Democratic Sen. Mark Warner Discusses Election Laws And Interference
AUDIE CORNISH, HOST:
We're going to bring in Virginia Senator Mark Warner now. He's the top Democrat on the Senate Intelligence Committee. Welcome back to ALL THINGS CONSIDERED.
MARK WARNER: Thanks for having me, Audie.
CORNISH: I want to talk to you about the response to the president's comments. In the House, you had Andy Levin - he's a Democrat from Michigan - saying, look; as a lawyer, someone smack-talking about what they might do in the future - I don't think it's an impeachable offense. It's kind of a no-big-deal response. How did you think about all this?
WARNER: I thought even in the world of Trump, this is outrageous. We all take an oath to defend the Constitution against enemies foreign and domestic. In 2016, it's been documented by every one of our intelligence and law enforcement agencies that Russia massively interfered in our elections with the attempt to help Trump and hurt Clinton. Virtually every member regardless of party said, we need to make sure that doesn't happen again in 2020.
Trump in 2016 - he may have been a naive candidate then, but he welcomed Russia. If they've got dirt on Clinton, lay it out. Well, you would have thought after 2 1/2 years in office he would have learned that that's not appropriate behavior. That is - you know, if this man has so little moral center that he doesn't understand taking help from a foreign government is wrong, then we need to put in place a law that would say if a foreign government tries to intervene in the election, in a presidential campaign, the campaign as an affirmative obligation to report that to the FBI.
CORNISH: And as we've been hearing, the laws surrounding accepting information or money from foreign powers - they're murky and weak and, many argue, poorly written and unenforceable. So what would you do differently? Would you create something that is enforceable?
WARNER: They are murky. They are weak. So I'm not trying to get to what the right penalty ought to be or even who ought to be exactly the right agent of jurisdiction. What my...
CORNISH: But isn't that important? I mean, essentially there is already a law against taking information, right? So but here we are having the conversation.
WARNER: Well, that's why I'm saying there may be ways to improve the law so it's not just reporting to the Federal Elections Commission. But that is a separate question from the obligation that says if a foreign power tries to intervene in our elections, at least tell law enforcement; at least tell the FBI. That's kind of a no-brainer. Now, Donald Trump may not agree with that. And consequently, if we need a law to make sure there is no gray area here, my hope would be that there would be a bipartisan agreement because...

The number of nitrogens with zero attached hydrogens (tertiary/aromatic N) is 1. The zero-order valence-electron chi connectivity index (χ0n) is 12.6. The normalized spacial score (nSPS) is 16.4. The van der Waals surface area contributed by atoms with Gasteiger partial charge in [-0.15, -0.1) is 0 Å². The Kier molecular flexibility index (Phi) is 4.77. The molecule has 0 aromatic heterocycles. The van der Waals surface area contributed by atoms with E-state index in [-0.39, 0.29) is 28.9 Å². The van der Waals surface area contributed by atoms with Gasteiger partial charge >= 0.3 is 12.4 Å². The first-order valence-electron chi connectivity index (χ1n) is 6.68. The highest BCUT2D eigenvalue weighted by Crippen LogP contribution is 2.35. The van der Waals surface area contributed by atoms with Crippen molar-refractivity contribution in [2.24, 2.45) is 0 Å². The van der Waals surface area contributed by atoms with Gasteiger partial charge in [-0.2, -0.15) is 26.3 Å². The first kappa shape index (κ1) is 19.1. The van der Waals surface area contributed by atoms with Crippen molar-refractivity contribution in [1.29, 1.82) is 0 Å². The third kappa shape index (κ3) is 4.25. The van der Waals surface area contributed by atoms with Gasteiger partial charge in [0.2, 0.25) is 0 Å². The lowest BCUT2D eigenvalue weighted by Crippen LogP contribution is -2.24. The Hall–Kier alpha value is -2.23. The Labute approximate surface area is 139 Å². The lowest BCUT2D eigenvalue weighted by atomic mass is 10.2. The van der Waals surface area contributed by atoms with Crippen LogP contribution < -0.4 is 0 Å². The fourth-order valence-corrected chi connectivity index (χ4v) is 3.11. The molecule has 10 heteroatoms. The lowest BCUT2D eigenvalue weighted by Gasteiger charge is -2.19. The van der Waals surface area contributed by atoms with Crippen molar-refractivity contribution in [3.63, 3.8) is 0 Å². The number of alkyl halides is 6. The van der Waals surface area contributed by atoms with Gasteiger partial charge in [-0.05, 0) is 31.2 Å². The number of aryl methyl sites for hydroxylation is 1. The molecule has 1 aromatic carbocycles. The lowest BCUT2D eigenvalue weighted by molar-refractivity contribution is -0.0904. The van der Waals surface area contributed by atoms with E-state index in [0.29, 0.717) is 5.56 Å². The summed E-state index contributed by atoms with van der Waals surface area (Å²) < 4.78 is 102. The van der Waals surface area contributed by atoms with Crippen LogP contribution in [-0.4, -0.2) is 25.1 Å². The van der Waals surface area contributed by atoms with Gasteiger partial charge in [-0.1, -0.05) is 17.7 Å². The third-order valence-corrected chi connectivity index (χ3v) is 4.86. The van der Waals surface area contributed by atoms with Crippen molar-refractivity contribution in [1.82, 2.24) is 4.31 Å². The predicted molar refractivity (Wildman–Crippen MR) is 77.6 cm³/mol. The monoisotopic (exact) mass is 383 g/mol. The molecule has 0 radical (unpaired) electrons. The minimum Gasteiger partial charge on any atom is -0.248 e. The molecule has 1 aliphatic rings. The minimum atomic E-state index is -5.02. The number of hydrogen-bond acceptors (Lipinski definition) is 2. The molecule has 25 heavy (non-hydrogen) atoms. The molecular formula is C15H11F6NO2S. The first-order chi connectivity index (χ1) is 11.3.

CORNISH: Do you have any indication that the majority leader, Mitch McConnell, would have any interest in this?
WARNER: Well, you know, there's been lots of concern voiced by a lot of my Republican partners that they know our election system is not safe in 2020. And I think the least we should do is put this law in place that would say, you've got to report to the FBI if we've got foreign agents intervening. Secondly, let's pass an election security law to make sure there's a paper trail after every vote so people have belief in the integrity of their vote. And third, let's go ahead and put some guardrails around some of these social media companies so you cannot use deepfake technology or create fake personas the way the Russians did on Facebook in 2016.
CORNISH: What does all this mean for 2020? Do you think all of this conversation is going to be meaningful to candidates going forward?
WARNER: Well, I hope all candidates would be on guard. The director of National Intelligence, Dan Coats, has said the Russians or others will be back. And clearly the security of our elections is not a priority for Mr. Trump if he's willing to go on national media as he did yesterday and say he would welcome at least reviewing information from places like Russia and China.
CORNISH: That's Senator Mark Warner, a Virginia Democrat and the ranking member on the Senate Intelligence Committee. Thank you for speaking with us.
WARNER: Thank you, Audie.
[POST-BROADCAST CLARIFICATION: In a conversation with Sen. Mark Warner, we quoted Rep. Andy Levin incompletely from a newspaper report. While the congressman said he did not think that President Trump's comments were impeachable, he did say he found them "disqualifying."] Transcript provided by NPR, Copyright NPR.